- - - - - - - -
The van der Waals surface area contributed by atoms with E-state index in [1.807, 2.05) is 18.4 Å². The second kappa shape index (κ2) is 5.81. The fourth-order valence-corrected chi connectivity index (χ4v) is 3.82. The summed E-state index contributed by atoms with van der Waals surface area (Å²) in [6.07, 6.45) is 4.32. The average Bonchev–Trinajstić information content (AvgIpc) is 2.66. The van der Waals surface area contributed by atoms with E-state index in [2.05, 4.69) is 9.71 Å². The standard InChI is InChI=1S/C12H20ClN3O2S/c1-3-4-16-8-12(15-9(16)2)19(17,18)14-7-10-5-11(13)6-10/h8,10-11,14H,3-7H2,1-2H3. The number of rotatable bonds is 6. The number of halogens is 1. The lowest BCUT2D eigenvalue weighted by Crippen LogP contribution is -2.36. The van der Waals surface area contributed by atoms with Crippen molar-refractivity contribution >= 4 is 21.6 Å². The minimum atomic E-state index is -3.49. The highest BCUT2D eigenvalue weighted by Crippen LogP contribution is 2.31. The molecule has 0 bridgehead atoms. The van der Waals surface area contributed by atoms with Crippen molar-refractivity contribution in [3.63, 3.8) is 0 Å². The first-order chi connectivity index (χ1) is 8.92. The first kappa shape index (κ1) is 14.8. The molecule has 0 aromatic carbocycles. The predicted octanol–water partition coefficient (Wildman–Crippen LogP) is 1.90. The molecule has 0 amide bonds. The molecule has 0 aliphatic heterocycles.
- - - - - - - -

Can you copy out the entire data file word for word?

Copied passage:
The van der Waals surface area contributed by atoms with E-state index in [1.807, 2.05) is 18.4 Å². The second kappa shape index (κ2) is 5.81. The fourth-order valence-corrected chi connectivity index (χ4v) is 3.82. The summed E-state index contributed by atoms with van der Waals surface area (Å²) in [6.07, 6.45) is 4.32. The average Bonchev–Trinajstić information content (AvgIpc) is 2.66. The van der Waals surface area contributed by atoms with E-state index in [2.05, 4.69) is 9.71 Å². The standard InChI is InChI=1S/C12H20ClN3O2S/c1-3-4-16-8-12(15-9(16)2)19(17,18)14-7-10-5-11(13)6-10/h8,10-11,14H,3-7H2,1-2H3. The number of rotatable bonds is 6. The number of halogens is 1. The lowest BCUT2D eigenvalue weighted by Crippen LogP contribution is -2.36. The van der Waals surface area contributed by atoms with Crippen molar-refractivity contribution >= 4 is 21.6 Å². The minimum atomic E-state index is -3.49. The highest BCUT2D eigenvalue weighted by Crippen LogP contribution is 2.31. The molecule has 0 bridgehead atoms. The van der Waals surface area contributed by atoms with Crippen molar-refractivity contribution in [3.63, 3.8) is 0 Å². The first-order chi connectivity index (χ1) is 8.92. The first kappa shape index (κ1) is 14.8. The molecule has 0 aromatic carbocycles. The predicted octanol–water partition coefficient (Wildman–Crippen LogP) is 1.90. The molecule has 0 amide bonds. The molecule has 0 aliphatic heterocycles.